I don’t know what it was, but I guess I kind of picked up this book that I had read several times before ‘cause it’s very short, but it always inspired me.  It’s called The Seven Lost Secrets of Success, by Joe Vitale.  It’s about an old-time ad guy named Bruce Barton.  A lot of people don’t know who is today, but back in the early to mid 1900s, he was the man in advertising.  Everyone knew who he was.  I guess he was an advisor to certain politicians and he had a lot of influence.

Basically, he told a story in that book about – it was during the Depression, and it was some big city, maybe New York or Chicago or something like that.  This guy came to Bruce Barton and he said, “You know, I just can’t get anyone to hire me.  I don’t know what I’m gonna do.”  But this guy had a talent.  I guess he had a reputation for writing sales letters.  Bruce Barton took him over to the window and he’s like, “Now look at all those buildings out there.”  Like I said, I don’t know what city it was, but it was one of those big cities.  And he goes, “You say you’re good at writing sales letter.  Why don’t you write a sales letter to sell one of those companies on hiring you?”  There was somethin’ about that that just clicked.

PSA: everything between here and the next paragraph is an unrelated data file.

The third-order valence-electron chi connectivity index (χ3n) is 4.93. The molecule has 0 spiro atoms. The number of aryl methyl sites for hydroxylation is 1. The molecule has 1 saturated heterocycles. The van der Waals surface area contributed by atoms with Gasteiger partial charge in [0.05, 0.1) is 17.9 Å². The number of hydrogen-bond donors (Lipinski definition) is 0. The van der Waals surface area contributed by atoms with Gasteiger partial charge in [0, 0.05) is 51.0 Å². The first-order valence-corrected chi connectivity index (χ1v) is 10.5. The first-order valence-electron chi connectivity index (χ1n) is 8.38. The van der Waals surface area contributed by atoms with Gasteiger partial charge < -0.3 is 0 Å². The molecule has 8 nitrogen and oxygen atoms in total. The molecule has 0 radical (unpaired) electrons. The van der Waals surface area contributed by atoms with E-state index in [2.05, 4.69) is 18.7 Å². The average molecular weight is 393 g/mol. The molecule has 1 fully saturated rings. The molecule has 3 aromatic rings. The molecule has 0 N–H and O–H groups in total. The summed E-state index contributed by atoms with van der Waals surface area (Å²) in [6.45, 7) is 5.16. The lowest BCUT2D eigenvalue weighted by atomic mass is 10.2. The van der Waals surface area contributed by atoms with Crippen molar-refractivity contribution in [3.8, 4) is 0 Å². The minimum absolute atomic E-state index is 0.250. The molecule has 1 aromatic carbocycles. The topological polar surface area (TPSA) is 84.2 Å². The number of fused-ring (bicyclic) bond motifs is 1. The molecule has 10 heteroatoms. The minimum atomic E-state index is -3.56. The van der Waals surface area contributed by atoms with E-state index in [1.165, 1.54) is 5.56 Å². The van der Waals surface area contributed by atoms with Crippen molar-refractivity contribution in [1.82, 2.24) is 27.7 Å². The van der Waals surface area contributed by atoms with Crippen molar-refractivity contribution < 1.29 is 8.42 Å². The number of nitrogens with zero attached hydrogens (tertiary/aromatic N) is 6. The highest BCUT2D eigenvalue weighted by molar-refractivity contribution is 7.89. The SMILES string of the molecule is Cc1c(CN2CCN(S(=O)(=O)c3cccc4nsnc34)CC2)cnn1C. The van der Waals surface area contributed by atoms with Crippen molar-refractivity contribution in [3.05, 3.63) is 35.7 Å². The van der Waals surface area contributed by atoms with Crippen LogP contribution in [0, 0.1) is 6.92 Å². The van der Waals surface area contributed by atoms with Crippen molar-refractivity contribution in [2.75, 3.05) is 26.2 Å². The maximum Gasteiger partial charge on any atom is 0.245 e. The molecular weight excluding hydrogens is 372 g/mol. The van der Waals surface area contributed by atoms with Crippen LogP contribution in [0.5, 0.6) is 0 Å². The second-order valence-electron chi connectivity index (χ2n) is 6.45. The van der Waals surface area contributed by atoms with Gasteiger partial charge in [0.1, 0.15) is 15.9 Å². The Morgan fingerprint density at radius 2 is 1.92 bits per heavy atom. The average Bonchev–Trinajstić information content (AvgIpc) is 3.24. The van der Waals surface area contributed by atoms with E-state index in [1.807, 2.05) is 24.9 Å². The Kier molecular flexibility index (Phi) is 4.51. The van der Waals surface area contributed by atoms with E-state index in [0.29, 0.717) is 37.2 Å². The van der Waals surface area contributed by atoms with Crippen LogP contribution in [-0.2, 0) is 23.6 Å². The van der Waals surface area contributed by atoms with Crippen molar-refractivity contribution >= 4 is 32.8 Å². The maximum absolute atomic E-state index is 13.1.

From then on, I just started pursuing it with reckless abandon; everything I could get my hands on.  If I made a little bit of money working on a project, I’d reinvest it back into copywriting education and marketing education, found Dan Kennedy and Gary Halbert and all them and you know how it goes from there.  You just get the bug and you just start tearin’ through everything you can.

Eventually, I made my way up the rings and now I have the glorious pleasure of talking on The Doberman Dan Show.

Doberman Dan:    Thanks.  Well, I’m glad to have ya’.  I didn’t know that.  I knew that you were in multilevel marketing, but I had no idea things were that bad for ya’.

Ben Settle:    I was in it for about four years, and then when I got out of it – it’s a good steppingstone.  I mean, that kind of business is a great steppingstone because you have to do face-to-face sales eventually, or phone sales or something.  So you’re kind of forced to kind of discover who you are and you start seeing through the mists of what sales actually work and what doesn’t.

In my case, we were taught the basic stuff that you learn in most sales books, which, in my opinion, is all crap.  I mean, almost none of it works.  It’s all based on persistence and tricks and tactics and all that.  So I won’t say it’s a bad thing, but it’s a great way to get started in business and it gets you goin’.

Doberman Dan:    Yeah, like you said, a lot of it’s face-to-face or phone selling and, woo buddy, it can be brutal.  You’ve got to learn really fast or you’ll just get really beat-up.  [Laughter]

Ben Settle:    One of the adventures we had – [Laughter] – we were livin’ in that office, and I don’t know which guru it was – [Laughter] – of network marketing that recommended this.  They’re like, “Take these tapes and go pass ‘em around town.”  [Laughter]  So we’re goin’ door-to-door to all the business around the town, and people are tellin’ us to get the hell out of their store!  [Laughter]  It was not fun.  I mean, you start learning real fast that the stuff they tell you to do is just not what to do.